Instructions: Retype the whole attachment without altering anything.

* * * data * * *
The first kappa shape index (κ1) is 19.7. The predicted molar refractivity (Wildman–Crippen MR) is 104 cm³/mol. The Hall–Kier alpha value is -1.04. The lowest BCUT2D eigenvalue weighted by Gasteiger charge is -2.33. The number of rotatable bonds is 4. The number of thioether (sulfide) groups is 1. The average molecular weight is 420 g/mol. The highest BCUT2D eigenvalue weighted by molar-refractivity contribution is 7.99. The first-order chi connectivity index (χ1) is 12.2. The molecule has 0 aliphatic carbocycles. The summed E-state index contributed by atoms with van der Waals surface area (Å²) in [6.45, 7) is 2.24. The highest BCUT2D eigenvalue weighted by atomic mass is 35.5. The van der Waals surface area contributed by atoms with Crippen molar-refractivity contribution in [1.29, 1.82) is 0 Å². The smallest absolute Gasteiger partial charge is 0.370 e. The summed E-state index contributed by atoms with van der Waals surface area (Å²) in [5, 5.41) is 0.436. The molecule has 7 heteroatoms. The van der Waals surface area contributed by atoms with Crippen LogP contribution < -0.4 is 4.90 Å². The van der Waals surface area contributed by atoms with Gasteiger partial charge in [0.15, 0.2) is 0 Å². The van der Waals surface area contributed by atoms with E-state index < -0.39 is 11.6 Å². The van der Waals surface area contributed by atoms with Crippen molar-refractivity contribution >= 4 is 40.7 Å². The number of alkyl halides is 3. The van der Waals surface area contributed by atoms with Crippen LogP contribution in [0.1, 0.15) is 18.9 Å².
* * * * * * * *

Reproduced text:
The first kappa shape index (κ1) is 19.7. The predicted molar refractivity (Wildman–Crippen MR) is 104 cm³/mol. The Hall–Kier alpha value is -1.04. The lowest BCUT2D eigenvalue weighted by Gasteiger charge is -2.33. The number of rotatable bonds is 4. The number of thioether (sulfide) groups is 1. The average molecular weight is 420 g/mol. The highest BCUT2D eigenvalue weighted by molar-refractivity contribution is 7.99. The first-order chi connectivity index (χ1) is 12.2. The molecule has 0 aliphatic carbocycles. The summed E-state index contributed by atoms with van der Waals surface area (Å²) in [6.45, 7) is 2.24. The highest BCUT2D eigenvalue weighted by atomic mass is 35.5. The van der Waals surface area contributed by atoms with Crippen molar-refractivity contribution in [1.29, 1.82) is 0 Å². The smallest absolute Gasteiger partial charge is 0.370 e. The summed E-state index contributed by atoms with van der Waals surface area (Å²) in [5, 5.41) is 0.436. The molecule has 7 heteroatoms. The van der Waals surface area contributed by atoms with Crippen LogP contribution < -0.4 is 4.90 Å². The van der Waals surface area contributed by atoms with Gasteiger partial charge in [0.15, 0.2) is 0 Å². The van der Waals surface area contributed by atoms with E-state index < -0.39 is 11.6 Å². The van der Waals surface area contributed by atoms with Crippen molar-refractivity contribution >= 4 is 40.7 Å². The number of alkyl halides is 3. The van der Waals surface area contributed by atoms with Crippen LogP contribution in [0.1, 0.15) is 18.9 Å².